Return to Sender full movie review - Neglecting the Real Danger
Return to Sender is quite a weird concept. It's about a rape victim who seduces her rapist so she could conquer her trauma, and of course, lead to a revenge. It's queasy, but simple enough.
And a recipe of this strange idea won't be effective if it wasn't for Rosamund Pike, who was fresh from an Oscar nomination, by doing what she exactly did from that movie. It's fine by that, but unfortunately, the movie struggles defining the danger of this rather daring act. We can't exactly see who is much crazier or who has more of the darker intention, who is more clever and who is naive. This clashing mystery is supposed to make it more exciting and tense, but the movie loses its way by hardly acknowledging the scarier possibilities because both characters push the limits of their humanity.
The first act is honestly strong for a rather schlocky material. Sure, the direction still feels pretty B-rated, but the setup brings real potential for a compelling story arc. The rape doesn't only ruined the main character's sensibilities, it also kept her from leaving the house where the incident took place, being haunted by the trauma even more. The solution of her problem is just pretty weird. Sure, she is facing her own fears, trying to befriend with the worst person she knows, but it eventually neglects the augmented danger once she tries to make the rapist fall in love with her. This is the point where the characters shifts into being unbelievable.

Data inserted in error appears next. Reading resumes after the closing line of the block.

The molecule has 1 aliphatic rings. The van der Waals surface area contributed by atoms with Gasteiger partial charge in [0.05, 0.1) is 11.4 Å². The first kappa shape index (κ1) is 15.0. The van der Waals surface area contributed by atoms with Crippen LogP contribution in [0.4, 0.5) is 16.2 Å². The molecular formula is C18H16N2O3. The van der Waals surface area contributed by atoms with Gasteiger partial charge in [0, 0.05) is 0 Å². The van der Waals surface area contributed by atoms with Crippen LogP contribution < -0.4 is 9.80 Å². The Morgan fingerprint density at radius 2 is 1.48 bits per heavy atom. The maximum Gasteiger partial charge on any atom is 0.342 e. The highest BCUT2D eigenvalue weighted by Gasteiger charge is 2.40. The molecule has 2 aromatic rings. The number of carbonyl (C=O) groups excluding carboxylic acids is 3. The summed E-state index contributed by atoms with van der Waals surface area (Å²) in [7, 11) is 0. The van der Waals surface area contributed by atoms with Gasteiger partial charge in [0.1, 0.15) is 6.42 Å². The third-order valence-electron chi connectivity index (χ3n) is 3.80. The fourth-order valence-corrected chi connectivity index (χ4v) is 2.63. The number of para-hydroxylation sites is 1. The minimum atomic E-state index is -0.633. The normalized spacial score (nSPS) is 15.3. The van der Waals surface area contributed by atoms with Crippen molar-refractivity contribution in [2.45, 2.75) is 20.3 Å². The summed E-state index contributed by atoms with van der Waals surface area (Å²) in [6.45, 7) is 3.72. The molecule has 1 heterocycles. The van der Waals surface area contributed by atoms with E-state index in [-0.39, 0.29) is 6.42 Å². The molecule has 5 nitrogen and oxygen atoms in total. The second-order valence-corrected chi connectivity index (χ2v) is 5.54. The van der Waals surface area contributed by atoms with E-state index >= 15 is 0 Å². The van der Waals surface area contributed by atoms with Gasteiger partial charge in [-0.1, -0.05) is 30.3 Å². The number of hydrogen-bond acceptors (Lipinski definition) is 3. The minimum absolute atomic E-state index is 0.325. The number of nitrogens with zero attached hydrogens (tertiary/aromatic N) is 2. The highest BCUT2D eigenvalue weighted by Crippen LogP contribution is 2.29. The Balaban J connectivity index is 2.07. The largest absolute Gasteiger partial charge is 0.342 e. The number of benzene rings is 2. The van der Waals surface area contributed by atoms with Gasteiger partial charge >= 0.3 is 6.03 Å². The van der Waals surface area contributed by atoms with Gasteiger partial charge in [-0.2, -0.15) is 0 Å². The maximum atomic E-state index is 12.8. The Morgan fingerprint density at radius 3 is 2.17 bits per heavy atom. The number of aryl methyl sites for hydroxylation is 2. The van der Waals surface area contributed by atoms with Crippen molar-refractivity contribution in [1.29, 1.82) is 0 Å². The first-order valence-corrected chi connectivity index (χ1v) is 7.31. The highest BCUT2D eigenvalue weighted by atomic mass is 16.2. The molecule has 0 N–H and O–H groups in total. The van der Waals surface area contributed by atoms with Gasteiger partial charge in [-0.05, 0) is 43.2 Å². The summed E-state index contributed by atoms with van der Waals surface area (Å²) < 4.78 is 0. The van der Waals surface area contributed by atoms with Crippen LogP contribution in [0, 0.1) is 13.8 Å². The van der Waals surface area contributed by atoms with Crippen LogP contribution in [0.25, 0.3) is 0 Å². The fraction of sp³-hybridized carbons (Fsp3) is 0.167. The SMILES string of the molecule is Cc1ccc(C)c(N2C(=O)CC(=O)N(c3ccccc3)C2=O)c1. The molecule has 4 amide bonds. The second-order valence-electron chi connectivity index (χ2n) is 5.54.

The real tension must rely on questioning how is this a good idea to overcome her fears or getting the revenge she wanted. The movie doesn't likely make the two look in danger because they already seem too crazy to worry about their fate, that it might lead themselves to a fight scene or something. At least in Gone Girl, there is a sense of being dubious on Amy's plan. Here, Miranda seems to be too smug on what she's doing, that her eventual insanity is just a downright contrivance. Another comparison to Pike's other movie, the "big" scenes there are built with surprise. Here, even at a twisted scene, it just feels unexciting and even worse, predictable. Only the performances can level it up, somewhat. Rosamund Pike's better moments happen in the first act. The rest is like turning her into a larger caricature than she should be. The only good actor in the supporting is obviously Nick Nolte who has great moments with Pike which turn almost everything into a totally different, but better movie.
Return to Sender already feels uncomfortable in its concept; it turns a serious subject as a backdrop of a typical thriller. But even for its set pieces, the suspense almost felt nonexistent. The two conflicting characters may go nuts with nothing left to lose, but you just don't care about what point would it lead to their downfall. It's hard to get inserted into these characters. There is a sense of reality, at the same time, a forced insanity in the end. Gone Girl does have that intersection of realism and absurdity, but at least it was done with style, interesting commentary and genuine shock. Here, it's all standard campiness. It's not quite fun, not even to those who are seeking for more of Rosamund Pike being a sociopath and destroying some man's life.